CC: Well I opened a company called Primetime Motors. What happened is, I overheard this chat with the guy one day when I went to the bank to open an account. So I kindly asked for his business card because I felt like God was unveiling an opportunity for me. And the next morning I phoned him to say, you know what I got cars that you were talking about and if you don’t mind I can give you a quotation. And he says, no I don’t mind. So I started going around in Harare and I managed to find somebody with the cars and he gave me a quotation. I took it to that guy, I emailed it and he phones me the next day. And then I realized, wow this is business. I can start selling cars to corporates.
KA: And so you have been selling cars. Are you still selling cars?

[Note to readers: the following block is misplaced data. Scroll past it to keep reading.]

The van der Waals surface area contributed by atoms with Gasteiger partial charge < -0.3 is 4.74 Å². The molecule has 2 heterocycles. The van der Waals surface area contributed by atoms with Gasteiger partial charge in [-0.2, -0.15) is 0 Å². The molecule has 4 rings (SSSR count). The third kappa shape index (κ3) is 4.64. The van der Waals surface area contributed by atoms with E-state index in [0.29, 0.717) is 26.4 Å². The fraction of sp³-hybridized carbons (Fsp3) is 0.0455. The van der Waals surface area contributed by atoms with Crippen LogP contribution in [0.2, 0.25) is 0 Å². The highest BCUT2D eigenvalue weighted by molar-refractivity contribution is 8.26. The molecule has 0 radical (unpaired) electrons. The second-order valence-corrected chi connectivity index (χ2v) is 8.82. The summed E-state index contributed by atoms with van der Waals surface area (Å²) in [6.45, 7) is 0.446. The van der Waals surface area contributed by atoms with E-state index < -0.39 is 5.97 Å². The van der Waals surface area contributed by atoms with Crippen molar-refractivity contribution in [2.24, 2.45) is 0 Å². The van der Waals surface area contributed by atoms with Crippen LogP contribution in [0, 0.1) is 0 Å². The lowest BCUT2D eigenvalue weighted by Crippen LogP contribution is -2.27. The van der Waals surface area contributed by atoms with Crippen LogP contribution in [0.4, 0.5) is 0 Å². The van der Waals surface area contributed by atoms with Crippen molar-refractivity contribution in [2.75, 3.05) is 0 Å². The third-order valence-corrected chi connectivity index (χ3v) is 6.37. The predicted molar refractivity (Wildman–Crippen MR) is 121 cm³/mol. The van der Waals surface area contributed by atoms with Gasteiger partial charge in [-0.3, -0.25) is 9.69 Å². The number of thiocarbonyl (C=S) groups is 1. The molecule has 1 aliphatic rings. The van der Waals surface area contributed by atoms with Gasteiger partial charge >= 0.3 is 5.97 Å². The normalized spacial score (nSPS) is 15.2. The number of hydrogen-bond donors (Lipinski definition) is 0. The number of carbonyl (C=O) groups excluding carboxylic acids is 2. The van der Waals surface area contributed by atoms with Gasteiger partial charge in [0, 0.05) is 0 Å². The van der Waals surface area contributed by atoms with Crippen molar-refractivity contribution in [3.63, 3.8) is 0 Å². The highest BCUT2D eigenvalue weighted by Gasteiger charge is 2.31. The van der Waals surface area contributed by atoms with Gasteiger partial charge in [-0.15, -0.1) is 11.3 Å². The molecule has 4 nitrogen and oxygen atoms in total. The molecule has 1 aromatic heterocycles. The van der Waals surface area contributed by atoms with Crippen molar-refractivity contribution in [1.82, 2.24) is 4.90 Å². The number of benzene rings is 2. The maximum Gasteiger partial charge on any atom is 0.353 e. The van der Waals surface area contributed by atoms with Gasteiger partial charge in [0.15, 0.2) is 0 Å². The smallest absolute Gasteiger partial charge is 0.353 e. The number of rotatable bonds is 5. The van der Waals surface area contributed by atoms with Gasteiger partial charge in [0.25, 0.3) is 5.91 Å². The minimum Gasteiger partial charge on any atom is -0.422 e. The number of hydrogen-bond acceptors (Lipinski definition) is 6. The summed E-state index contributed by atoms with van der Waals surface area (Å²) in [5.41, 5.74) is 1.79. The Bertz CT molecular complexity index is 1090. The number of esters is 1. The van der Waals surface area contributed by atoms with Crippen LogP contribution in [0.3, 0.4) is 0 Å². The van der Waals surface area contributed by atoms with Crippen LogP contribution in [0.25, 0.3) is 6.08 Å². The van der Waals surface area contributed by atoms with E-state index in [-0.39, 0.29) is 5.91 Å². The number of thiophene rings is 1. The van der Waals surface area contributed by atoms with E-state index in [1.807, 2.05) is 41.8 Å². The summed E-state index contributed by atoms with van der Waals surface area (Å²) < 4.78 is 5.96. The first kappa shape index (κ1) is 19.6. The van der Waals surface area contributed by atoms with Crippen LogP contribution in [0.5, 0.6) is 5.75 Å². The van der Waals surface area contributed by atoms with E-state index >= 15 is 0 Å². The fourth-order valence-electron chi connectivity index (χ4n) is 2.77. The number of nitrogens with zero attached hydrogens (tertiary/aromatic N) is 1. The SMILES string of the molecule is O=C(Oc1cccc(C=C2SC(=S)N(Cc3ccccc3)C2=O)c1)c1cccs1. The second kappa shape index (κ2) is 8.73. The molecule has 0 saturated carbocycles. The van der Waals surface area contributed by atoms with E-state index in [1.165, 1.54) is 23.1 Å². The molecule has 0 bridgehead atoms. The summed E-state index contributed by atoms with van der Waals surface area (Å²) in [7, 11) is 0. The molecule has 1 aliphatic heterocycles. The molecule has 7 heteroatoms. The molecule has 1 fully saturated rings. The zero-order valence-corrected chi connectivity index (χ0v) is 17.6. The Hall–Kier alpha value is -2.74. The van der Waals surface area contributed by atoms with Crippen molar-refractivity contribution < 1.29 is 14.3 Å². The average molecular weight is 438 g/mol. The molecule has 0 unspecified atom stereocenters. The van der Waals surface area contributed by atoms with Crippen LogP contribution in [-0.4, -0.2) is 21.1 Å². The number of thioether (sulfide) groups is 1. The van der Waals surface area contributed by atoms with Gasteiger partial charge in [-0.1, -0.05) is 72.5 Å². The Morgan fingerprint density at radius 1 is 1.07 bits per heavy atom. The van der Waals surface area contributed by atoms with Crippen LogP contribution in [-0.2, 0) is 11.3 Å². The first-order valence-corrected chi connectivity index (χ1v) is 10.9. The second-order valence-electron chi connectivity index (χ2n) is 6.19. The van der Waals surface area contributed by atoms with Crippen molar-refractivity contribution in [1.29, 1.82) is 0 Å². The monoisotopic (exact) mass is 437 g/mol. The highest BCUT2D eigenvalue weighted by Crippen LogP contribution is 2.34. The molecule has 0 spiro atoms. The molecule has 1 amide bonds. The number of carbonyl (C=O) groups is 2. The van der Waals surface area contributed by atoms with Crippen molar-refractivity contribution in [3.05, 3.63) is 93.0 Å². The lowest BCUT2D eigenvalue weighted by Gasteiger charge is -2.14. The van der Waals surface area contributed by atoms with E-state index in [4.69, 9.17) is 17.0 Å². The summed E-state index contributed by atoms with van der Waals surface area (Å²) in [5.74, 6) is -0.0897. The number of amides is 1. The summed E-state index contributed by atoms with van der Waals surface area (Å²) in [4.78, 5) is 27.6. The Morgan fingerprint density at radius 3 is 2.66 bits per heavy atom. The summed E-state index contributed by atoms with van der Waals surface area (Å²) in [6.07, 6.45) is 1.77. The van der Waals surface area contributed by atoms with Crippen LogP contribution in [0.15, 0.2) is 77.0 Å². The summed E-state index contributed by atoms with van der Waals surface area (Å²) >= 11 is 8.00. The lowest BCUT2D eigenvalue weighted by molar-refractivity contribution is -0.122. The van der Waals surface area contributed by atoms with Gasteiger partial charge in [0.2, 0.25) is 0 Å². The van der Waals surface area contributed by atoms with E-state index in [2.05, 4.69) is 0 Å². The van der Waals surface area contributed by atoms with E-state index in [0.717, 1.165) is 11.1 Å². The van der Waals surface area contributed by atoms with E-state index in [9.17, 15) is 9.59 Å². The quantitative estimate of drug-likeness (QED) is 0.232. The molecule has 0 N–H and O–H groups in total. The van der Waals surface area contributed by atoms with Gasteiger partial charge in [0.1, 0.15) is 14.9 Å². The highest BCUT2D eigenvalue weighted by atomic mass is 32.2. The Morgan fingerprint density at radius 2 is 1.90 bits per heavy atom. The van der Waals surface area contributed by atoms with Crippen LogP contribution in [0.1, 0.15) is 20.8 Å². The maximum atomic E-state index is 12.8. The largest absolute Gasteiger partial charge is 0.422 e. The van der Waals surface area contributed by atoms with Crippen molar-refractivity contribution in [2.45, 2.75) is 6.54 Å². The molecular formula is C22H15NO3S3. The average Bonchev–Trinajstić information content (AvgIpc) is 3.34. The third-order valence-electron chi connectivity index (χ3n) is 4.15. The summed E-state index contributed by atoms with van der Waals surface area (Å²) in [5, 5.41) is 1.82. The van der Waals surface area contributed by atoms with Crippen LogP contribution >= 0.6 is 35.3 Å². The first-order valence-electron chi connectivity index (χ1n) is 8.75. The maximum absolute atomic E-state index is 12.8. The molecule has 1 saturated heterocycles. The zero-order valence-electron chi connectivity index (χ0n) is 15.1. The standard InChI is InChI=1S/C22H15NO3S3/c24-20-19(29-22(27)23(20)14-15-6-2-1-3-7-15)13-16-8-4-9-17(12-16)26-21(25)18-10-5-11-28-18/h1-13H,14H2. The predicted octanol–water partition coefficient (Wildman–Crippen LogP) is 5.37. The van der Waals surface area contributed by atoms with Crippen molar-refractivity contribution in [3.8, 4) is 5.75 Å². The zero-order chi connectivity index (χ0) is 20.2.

CC: No. No. I stopped. I sold the business. It was a big business. I made money out of that. That is how I started to realize that there was money in buying and selling companies. And so now I run finance companies and property development, and invest in other people’s business. And do some micro-financing and micro-lending. I also preside over what is known as the Affirmative Action Group which is the oldest and most powerful empowerment block in Zimbabwe. It basically propagates for Black people to go into mainstream business, you know. Because, as you know, Zimbabwe was a British colony before independence in 1980. So before then much of the Black natives Zimbabweans were very much marginalized. Not allowed to access Bank loans. Not even allowed to get title deeds and so many other things. So there has to be sort of a decolonization process and that is what the Affirmative Action Group seeks to do. We want Zimbabweans to participate in global business on a global scale. as Affirmitive Action we have managed to makes strides into that. We have managed to harness our own capital. We control quite a big magnitude of market, probably not much, about six point five million US dollars circulating in Zimbabwe. And our control is affirmative action, we give small loans to upcoming business people but they have to be Black. But we are not racist.